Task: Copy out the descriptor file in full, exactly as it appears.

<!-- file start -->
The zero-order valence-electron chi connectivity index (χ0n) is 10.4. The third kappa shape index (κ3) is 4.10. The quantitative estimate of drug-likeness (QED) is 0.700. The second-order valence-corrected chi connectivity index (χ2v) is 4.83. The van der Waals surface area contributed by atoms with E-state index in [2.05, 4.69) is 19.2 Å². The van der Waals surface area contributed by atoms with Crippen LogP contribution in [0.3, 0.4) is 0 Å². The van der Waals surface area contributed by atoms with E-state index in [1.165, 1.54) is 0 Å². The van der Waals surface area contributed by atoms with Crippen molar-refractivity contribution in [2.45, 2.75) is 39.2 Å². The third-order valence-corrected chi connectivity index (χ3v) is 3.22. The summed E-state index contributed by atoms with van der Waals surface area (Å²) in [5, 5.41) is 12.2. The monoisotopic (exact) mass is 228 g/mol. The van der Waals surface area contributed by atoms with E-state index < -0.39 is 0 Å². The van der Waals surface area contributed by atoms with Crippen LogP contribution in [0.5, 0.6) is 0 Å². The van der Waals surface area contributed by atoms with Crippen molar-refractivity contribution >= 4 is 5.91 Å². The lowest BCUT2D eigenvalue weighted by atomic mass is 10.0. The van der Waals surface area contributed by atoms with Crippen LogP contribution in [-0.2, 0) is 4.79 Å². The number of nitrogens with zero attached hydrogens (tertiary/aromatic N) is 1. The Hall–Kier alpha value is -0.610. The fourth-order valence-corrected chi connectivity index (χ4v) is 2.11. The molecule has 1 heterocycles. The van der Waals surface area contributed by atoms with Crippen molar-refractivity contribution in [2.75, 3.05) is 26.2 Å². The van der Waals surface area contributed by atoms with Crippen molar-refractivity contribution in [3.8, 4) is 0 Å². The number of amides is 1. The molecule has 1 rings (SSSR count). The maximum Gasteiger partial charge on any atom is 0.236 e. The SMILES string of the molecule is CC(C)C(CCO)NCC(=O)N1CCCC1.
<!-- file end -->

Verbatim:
The zero-order valence-electron chi connectivity index (χ0n) is 10.4. The third kappa shape index (κ3) is 4.10. The quantitative estimate of drug-likeness (QED) is 0.700. The second-order valence-corrected chi connectivity index (χ2v) is 4.83. The van der Waals surface area contributed by atoms with E-state index in [2.05, 4.69) is 19.2 Å². The van der Waals surface area contributed by atoms with Crippen LogP contribution in [0.3, 0.4) is 0 Å². The van der Waals surface area contributed by atoms with E-state index in [1.165, 1.54) is 0 Å². The van der Waals surface area contributed by atoms with Crippen molar-refractivity contribution in [2.45, 2.75) is 39.2 Å². The third-order valence-corrected chi connectivity index (χ3v) is 3.22. The summed E-state index contributed by atoms with van der Waals surface area (Å²) in [5, 5.41) is 12.2. The monoisotopic (exact) mass is 228 g/mol. The van der Waals surface area contributed by atoms with E-state index < -0.39 is 0 Å². The van der Waals surface area contributed by atoms with Crippen LogP contribution in [0.5, 0.6) is 0 Å². The van der Waals surface area contributed by atoms with Crippen molar-refractivity contribution >= 4 is 5.91 Å². The lowest BCUT2D eigenvalue weighted by atomic mass is 10.0. The van der Waals surface area contributed by atoms with Crippen LogP contribution in [-0.2, 0) is 4.79 Å². The number of nitrogens with zero attached hydrogens (tertiary/aromatic N) is 1. The Hall–Kier alpha value is -0.610. The fourth-order valence-corrected chi connectivity index (χ4v) is 2.11. The molecule has 1 heterocycles. The van der Waals surface area contributed by atoms with Crippen molar-refractivity contribution in [2.75, 3.05) is 26.2 Å². The van der Waals surface area contributed by atoms with Crippen molar-refractivity contribution in [3.8, 4) is 0 Å². The number of amides is 1. The molecule has 1 rings (SSSR count). The maximum Gasteiger partial charge on any atom is 0.236 e. The SMILES string of the molecule is CC(C)C(CCO)NCC(=O)N1CCCC1.